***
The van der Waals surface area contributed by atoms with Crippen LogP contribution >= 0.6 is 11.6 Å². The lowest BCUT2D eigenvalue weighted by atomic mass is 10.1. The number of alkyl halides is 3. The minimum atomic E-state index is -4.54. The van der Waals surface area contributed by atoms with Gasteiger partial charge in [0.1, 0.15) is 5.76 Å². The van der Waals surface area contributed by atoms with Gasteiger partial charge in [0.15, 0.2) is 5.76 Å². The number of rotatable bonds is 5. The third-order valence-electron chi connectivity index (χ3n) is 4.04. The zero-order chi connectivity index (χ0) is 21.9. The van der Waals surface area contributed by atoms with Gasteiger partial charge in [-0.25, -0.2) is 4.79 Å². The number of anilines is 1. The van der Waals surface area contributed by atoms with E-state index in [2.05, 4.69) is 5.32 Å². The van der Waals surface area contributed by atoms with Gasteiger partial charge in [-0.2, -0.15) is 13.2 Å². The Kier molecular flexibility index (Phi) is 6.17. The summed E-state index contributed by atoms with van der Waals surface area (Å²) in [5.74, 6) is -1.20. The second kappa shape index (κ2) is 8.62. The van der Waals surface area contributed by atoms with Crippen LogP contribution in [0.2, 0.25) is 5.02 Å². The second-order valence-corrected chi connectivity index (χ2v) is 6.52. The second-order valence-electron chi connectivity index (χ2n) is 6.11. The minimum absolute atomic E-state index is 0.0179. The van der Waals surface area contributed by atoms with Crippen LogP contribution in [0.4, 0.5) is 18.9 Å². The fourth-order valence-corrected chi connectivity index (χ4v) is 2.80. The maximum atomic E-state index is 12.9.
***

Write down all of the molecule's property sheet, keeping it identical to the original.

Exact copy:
The van der Waals surface area contributed by atoms with Crippen LogP contribution >= 0.6 is 11.6 Å². The lowest BCUT2D eigenvalue weighted by atomic mass is 10.1. The number of alkyl halides is 3. The minimum atomic E-state index is -4.54. The van der Waals surface area contributed by atoms with Gasteiger partial charge in [0.1, 0.15) is 5.76 Å². The van der Waals surface area contributed by atoms with Gasteiger partial charge in [0.15, 0.2) is 5.76 Å². The number of rotatable bonds is 5. The third-order valence-electron chi connectivity index (χ3n) is 4.04. The zero-order chi connectivity index (χ0) is 21.9. The van der Waals surface area contributed by atoms with Gasteiger partial charge in [-0.25, -0.2) is 4.79 Å². The number of anilines is 1. The van der Waals surface area contributed by atoms with E-state index in [2.05, 4.69) is 5.32 Å². The van der Waals surface area contributed by atoms with Gasteiger partial charge in [-0.2, -0.15) is 13.2 Å². The Kier molecular flexibility index (Phi) is 6.17. The summed E-state index contributed by atoms with van der Waals surface area (Å²) in [5.74, 6) is -1.20. The second kappa shape index (κ2) is 8.62. The van der Waals surface area contributed by atoms with Crippen LogP contribution in [0.2, 0.25) is 5.02 Å². The second-order valence-corrected chi connectivity index (χ2v) is 6.52. The second-order valence-electron chi connectivity index (χ2n) is 6.11. The minimum absolute atomic E-state index is 0.0179. The van der Waals surface area contributed by atoms with Crippen LogP contribution in [0.4, 0.5) is 18.9 Å². The fourth-order valence-corrected chi connectivity index (χ4v) is 2.80. The maximum atomic E-state index is 12.9.